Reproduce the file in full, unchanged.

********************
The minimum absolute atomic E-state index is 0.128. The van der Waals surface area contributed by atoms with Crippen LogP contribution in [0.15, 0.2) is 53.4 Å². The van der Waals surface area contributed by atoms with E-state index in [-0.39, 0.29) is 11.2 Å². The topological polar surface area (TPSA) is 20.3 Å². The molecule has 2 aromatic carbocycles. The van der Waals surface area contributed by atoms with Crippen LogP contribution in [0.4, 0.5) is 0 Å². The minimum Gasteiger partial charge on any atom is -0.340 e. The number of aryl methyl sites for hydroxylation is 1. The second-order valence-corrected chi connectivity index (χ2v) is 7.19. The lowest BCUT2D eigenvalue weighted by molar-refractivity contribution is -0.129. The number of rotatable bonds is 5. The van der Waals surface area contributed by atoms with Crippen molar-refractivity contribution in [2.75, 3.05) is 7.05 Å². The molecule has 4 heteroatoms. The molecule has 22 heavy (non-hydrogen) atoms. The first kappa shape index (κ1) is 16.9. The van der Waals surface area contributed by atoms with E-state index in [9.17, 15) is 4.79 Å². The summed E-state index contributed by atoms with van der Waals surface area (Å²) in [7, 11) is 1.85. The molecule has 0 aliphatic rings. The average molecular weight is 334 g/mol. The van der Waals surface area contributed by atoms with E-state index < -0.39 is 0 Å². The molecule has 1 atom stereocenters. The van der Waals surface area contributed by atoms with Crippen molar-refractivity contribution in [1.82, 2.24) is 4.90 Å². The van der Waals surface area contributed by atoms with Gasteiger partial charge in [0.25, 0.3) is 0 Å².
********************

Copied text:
The minimum absolute atomic E-state index is 0.128. The van der Waals surface area contributed by atoms with Crippen LogP contribution in [0.15, 0.2) is 53.4 Å². The van der Waals surface area contributed by atoms with E-state index in [-0.39, 0.29) is 11.2 Å². The topological polar surface area (TPSA) is 20.3 Å². The molecule has 2 aromatic carbocycles. The van der Waals surface area contributed by atoms with Crippen LogP contribution in [0.4, 0.5) is 0 Å². The minimum Gasteiger partial charge on any atom is -0.340 e. The number of aryl methyl sites for hydroxylation is 1. The second-order valence-corrected chi connectivity index (χ2v) is 7.19. The lowest BCUT2D eigenvalue weighted by molar-refractivity contribution is -0.129. The number of rotatable bonds is 5. The van der Waals surface area contributed by atoms with Crippen molar-refractivity contribution in [2.75, 3.05) is 7.05 Å². The molecule has 4 heteroatoms. The molecule has 22 heavy (non-hydrogen) atoms. The first kappa shape index (κ1) is 16.9. The van der Waals surface area contributed by atoms with E-state index in [9.17, 15) is 4.79 Å². The summed E-state index contributed by atoms with van der Waals surface area (Å²) in [7, 11) is 1.85. The molecule has 0 aliphatic rings. The average molecular weight is 334 g/mol. The van der Waals surface area contributed by atoms with E-state index < -0.39 is 0 Å². The molecule has 1 atom stereocenters. The van der Waals surface area contributed by atoms with Crippen molar-refractivity contribution in [1.82, 2.24) is 4.90 Å². The van der Waals surface area contributed by atoms with Gasteiger partial charge in [0.25, 0.3) is 0 Å².